Illuminating Sumba, Empowering Women

There’s more to Sumba Iconic Island program than providing alternative renewable energy. The initiative aims to kick-start community-based businesses, in particular helping those who had suffered the most from the lack of electricity: women. In Kamanggih, Kodi, Lewa and Waingapu we’re seeing maternal mortality rates declining, children studying in the evening, and people becoming more enterprising –setting a strong example for the rest of the country.

Ina Panjanji’s most poignant memories went back to 1977, the year she started her career as midwife at Kamanggih village. Most of East Sumba has yet to enjoy electricity, back then. Child-birth were done by the dim light of kerosene lamp. “We rode horses on home visits and at night we traveled up and down dark hills and valleys carrying lighted torches,” remembers the woman who had delivered over 200 babies since then. “Sometimes we can already hear the deathwails from afar.”

Those who survived would not necessarily enjoy a brighter future. In the old days, villagers relied on resins from the Agathis Dammara conifer to disperse the darkness around them. “You break and dry the seeds and set them on fire to create light,” remembers Markus Karepi Muama, a teacher at the Praimarada Elementary in Lewa district. Little would change over the next half a century except the increased use of kerosene –the cause of Sumba’s high prevalence of Acute Respiratory Infections according to dr. Alhairani Mesa, Director the Lindimara Catholic Hospital in Waingapu.

Initiated in 2010, the Sumba Iconic Island project has not only been providing access to electricity to the island’s 650,000 inhabitants. It has also reduced reliance on expensive and environmentally-harmful fuels such as diesel and kerosene. “Sumba is blessed with a number of underground rivers, lots of days with bright sunlight, strong coastal and mountain winds, and biogas potentials from cattle dungs –enough supply for the 13 MW required to boost its economy until 2020,” enthuses Danny Suhandi, Head of the Energy and Mineral Resources and Mining Office of East Nusa Tenggara in Kupang. Sumba’s success, therefore, can become an example for the rest of Indonesia.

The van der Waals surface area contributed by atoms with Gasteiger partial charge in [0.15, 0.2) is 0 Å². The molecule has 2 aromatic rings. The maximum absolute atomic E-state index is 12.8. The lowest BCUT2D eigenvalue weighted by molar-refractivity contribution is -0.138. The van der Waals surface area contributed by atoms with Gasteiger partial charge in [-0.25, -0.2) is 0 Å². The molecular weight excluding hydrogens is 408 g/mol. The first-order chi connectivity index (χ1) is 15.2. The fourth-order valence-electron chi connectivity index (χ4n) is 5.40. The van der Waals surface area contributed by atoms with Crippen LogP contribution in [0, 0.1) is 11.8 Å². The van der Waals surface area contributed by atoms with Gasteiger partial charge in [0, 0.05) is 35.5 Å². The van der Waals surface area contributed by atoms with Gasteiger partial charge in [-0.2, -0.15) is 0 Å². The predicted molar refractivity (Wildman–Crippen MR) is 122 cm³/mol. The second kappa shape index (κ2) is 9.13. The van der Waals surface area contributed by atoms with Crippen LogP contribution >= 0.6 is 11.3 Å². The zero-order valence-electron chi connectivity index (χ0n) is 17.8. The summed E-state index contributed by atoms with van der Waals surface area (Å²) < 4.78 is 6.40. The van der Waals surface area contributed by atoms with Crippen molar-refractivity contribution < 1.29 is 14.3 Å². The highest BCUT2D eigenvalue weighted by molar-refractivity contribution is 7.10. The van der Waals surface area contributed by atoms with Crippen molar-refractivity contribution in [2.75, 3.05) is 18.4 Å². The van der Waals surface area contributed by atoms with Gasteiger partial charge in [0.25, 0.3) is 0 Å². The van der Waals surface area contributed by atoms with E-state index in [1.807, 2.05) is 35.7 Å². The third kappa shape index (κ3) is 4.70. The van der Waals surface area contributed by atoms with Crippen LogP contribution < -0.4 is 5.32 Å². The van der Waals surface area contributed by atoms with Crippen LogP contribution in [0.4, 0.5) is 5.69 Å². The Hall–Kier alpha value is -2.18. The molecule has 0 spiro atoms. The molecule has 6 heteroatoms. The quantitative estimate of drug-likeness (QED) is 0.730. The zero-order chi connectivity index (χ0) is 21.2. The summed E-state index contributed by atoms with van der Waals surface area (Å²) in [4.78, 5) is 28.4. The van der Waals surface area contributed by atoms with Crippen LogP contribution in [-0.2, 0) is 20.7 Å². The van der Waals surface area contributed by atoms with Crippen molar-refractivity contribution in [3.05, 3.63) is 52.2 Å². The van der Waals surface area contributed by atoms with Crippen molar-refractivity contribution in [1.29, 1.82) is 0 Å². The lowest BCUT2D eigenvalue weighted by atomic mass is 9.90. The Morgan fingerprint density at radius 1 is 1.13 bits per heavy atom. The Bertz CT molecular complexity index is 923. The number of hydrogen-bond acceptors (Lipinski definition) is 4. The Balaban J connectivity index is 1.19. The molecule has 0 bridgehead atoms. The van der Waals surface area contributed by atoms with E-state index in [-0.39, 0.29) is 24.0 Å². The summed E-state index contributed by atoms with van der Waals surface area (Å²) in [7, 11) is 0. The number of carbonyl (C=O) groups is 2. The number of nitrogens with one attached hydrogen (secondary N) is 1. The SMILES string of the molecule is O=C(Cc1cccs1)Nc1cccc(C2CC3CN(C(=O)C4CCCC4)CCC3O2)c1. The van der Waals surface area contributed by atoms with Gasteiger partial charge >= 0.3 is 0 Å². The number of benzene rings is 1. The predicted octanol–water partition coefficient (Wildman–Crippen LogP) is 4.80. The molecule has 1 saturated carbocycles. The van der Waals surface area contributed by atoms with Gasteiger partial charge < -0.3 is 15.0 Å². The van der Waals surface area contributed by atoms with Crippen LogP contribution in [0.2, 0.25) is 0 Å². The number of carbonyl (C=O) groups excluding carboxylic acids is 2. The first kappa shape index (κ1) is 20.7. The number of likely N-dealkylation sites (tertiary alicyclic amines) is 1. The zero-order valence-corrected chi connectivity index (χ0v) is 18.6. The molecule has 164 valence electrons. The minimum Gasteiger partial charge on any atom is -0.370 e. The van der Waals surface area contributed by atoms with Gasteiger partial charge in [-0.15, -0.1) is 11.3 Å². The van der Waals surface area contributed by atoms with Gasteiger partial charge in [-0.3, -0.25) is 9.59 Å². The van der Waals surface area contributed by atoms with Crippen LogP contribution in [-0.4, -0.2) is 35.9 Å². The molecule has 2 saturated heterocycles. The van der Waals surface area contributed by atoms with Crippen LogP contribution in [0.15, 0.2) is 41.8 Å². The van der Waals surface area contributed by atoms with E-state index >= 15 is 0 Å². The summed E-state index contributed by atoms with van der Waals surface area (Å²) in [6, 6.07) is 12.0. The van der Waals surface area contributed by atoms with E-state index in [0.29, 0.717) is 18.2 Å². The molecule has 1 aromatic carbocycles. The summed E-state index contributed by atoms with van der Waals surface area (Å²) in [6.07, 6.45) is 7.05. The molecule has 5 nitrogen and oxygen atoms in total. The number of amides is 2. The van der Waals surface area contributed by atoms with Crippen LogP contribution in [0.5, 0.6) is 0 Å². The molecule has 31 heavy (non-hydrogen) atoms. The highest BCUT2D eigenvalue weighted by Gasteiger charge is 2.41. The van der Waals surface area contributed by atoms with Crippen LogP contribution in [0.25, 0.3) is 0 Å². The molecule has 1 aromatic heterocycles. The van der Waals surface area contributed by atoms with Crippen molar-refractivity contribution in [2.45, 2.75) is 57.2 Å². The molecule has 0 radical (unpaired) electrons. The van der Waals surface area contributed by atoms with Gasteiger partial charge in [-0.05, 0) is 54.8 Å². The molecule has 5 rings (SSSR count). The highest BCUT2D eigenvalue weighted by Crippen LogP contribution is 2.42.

Slowly but surely, SII is bringing positive changes especially to women and children who are most affected by the lack of electricity access. With power running 24-7 from the Bakuhau micro-hydro power plant, constructed back in 2012, the people of Kamanggih can now use their mobile phones to seek immediate help during deliveries. “Mothers can nurse their babies by the light of their lamps,” explains Midwife Ina. Consequently, maternal and infant mortality rates have dropped significantly; students are doing better at school because now they can study in the evening; and last but not least, women are becoming more independent.

Heinrich Dengi’s project is one such example: teaching moms convert cattle dungs into biogas fertilizers for urban vegetable gardens. “They are earning their own income for the first time ever,” said the owner of MAX FM Waingapu radio station. Similarly, in Kondamara, Lewa district, rev. Lidya Awang no longer worries. The SII Solar Panel Water Pump, managed by the whole village, has transformed her late husband’s uncultivated land into lush garden. “Eating vegetables used to be a luxury we couldn’t afford. Now we have everything we need here,” she explains, her face beaming with joy. Harvests come thrice a year, each time providing her with an extra income of Rp. 2.2, million –enough to put her children through school. (FI/YS)

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→ Prosperity from Clean Energy
→ Switching on Lights, Saving Valuable Lives

→ Burying the Hachet, Harvesting Light
→ Carving Away on the Dark Ages
→ Changemakers & Social Transformers
→ The Enthusiastic Paksoy Farmers
→ From Crises to Innovations
→ Sumba’s Collective Opportunities
→ 100% Renewable